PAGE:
Thursday, March 28, 2024

Fred Cavaye’s Farewell, Mr. Haffmann

A crisis can bring out either the best or worst in people. Joseph Haffmann sees both from his employee Francois Mercier and Mercier’s wife, Blanche. As a Jewish French citizen born in Poland, Haffmann witnessed violent Jew-hatred before, so insists on sending his wife and children to safer territory before it is too late. Unfortunately, he stays behind just a little too long, leaving himself at the mercy of the Merciers in Fred Cavaye’s Farewell, Mr. Haffmann, which opens tomorrow in New York.

Haffmann was not Coco Chanel, but he developed a loyal and discerning clientele for his elegant jewelry designs. His longtime shop assistant Francois Mercier has a solid grasp of business side of things, but he lacks Haffmann’s talent. Nevertheless, Haffmann trusts Mercier to legally assume ownership while he and his family are exile. Unfortunately, the Germans choke off all transit out of Paris before Haffmann can depart.

Despite their understandable fears, the Merciers agree to shelter Haffmann in the basement, but they are skittish about sending letters to the former boss’s family. Nevertheless, Blanche warms to Haffmann as they all settle into the new reality, at least until Francois decides to make it weird. For years, the Merciers have struggled to conceive, but to no avail. Blanche has been certified fertile. Presumably, Francois is shooting blanks, but Haffmann has three children.

Obviously, the bargain Mercier proposes is an extraordinarily bad idea. It freaks out his wife and leads to long-term angst and misunderstandings. Ironically, Haffmann and Blanche will fake it rather than make it, but it still jeopardizes his position over the long-term.

Farewell is sort of like a cross-between the Czech Holocaust-era drama The Protektor and the Steinbeck novel Burning Bright (admittedly not a major work). Given the confined setting, it is easy to see the film’s stage roots. It is indeed based on Jean-Philippe Daguerre’s play, but Cavaye’s direction helps open it up a little, so it never feels conspicuously stagey. In fact, his experience helming thrillers like Point Blank paid dividends for Farewell, during the near misses and narrow escapes.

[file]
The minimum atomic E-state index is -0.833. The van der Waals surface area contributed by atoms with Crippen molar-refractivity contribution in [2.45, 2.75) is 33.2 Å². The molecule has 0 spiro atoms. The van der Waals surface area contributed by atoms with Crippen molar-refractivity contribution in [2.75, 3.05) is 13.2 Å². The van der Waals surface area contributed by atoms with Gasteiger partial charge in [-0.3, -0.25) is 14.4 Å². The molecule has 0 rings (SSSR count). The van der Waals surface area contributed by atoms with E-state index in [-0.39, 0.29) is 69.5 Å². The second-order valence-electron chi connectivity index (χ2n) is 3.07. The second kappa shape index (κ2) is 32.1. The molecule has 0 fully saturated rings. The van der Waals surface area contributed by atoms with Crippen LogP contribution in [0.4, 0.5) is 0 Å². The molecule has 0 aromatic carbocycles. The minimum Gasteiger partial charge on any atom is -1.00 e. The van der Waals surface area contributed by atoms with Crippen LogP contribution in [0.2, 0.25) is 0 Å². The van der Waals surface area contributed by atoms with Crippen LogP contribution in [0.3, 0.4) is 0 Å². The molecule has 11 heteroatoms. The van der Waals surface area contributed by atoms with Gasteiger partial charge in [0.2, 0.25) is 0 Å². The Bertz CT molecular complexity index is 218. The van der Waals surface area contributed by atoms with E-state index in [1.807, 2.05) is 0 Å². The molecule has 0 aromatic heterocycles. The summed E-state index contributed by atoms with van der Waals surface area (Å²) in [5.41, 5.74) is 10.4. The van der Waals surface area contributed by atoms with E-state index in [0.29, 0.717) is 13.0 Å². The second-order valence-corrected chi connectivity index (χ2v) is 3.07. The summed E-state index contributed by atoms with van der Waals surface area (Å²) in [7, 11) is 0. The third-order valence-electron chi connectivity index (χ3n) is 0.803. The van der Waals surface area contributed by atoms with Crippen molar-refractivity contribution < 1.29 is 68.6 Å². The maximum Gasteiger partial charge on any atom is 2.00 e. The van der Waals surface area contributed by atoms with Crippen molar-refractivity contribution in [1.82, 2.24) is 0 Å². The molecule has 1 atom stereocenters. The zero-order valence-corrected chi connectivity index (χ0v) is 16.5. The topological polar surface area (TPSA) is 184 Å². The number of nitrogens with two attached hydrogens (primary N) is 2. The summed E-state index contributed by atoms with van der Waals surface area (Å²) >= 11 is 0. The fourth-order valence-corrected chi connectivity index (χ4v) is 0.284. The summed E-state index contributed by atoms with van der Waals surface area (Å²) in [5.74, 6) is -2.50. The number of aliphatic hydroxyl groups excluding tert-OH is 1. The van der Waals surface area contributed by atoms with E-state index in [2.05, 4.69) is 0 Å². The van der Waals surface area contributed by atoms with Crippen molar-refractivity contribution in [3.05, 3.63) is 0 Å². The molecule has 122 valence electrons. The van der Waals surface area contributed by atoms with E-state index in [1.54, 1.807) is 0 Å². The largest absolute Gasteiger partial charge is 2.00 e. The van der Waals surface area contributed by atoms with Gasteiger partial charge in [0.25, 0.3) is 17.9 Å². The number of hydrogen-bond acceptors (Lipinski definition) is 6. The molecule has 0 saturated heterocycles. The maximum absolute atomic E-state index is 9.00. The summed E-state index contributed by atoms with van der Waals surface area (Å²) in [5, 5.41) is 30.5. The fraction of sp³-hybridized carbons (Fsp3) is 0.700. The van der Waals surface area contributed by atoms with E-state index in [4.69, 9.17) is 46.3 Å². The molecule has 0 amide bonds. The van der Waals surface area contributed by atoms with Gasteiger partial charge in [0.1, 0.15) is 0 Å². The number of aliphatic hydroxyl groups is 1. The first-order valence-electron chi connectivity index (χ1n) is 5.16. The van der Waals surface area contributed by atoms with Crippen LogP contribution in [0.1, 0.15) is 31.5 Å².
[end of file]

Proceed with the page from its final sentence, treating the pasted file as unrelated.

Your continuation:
Cavaye also has a terrific cast, starting with the great Daniel Auteuil, as Haffmann, who is neither a passive victim or a caricature of neediness. He is a family man, who does what he must, which makes him so easy to identify with. Sara Giraudeau is quite extraordinary portraying Blanche as she processes her moral/ethical confusion and disappointment in her increasingly opportunistic husband.

Gilles Lellouche (one of Cavaye’s regular collaborators) somewhat humanizes the flawed Mercier, who self-servingly self-justifies each successive compromise and betrayal, but Cavaye and co-screenwriter Sarah Kaminsky totally stack the deck against him. Of course, Mercier’s sinister new customer, Commandant Junger, is supposed to be unalloyed evil monster, which, to his credit, Nikolai Kinski (half-brother of Nastassja) totally embrace.

Despite the tragic subject matter,
Farewell has a few surprises in store for viewers. There is a lot of smart, brutally honest drama, but it builds to a haunting finish. Highly recommended for sophisticated audiences, Farewell, Mr.Haffmann opens tomorrow (3/29) in New York, at the Quad and the New Plaza Cinema.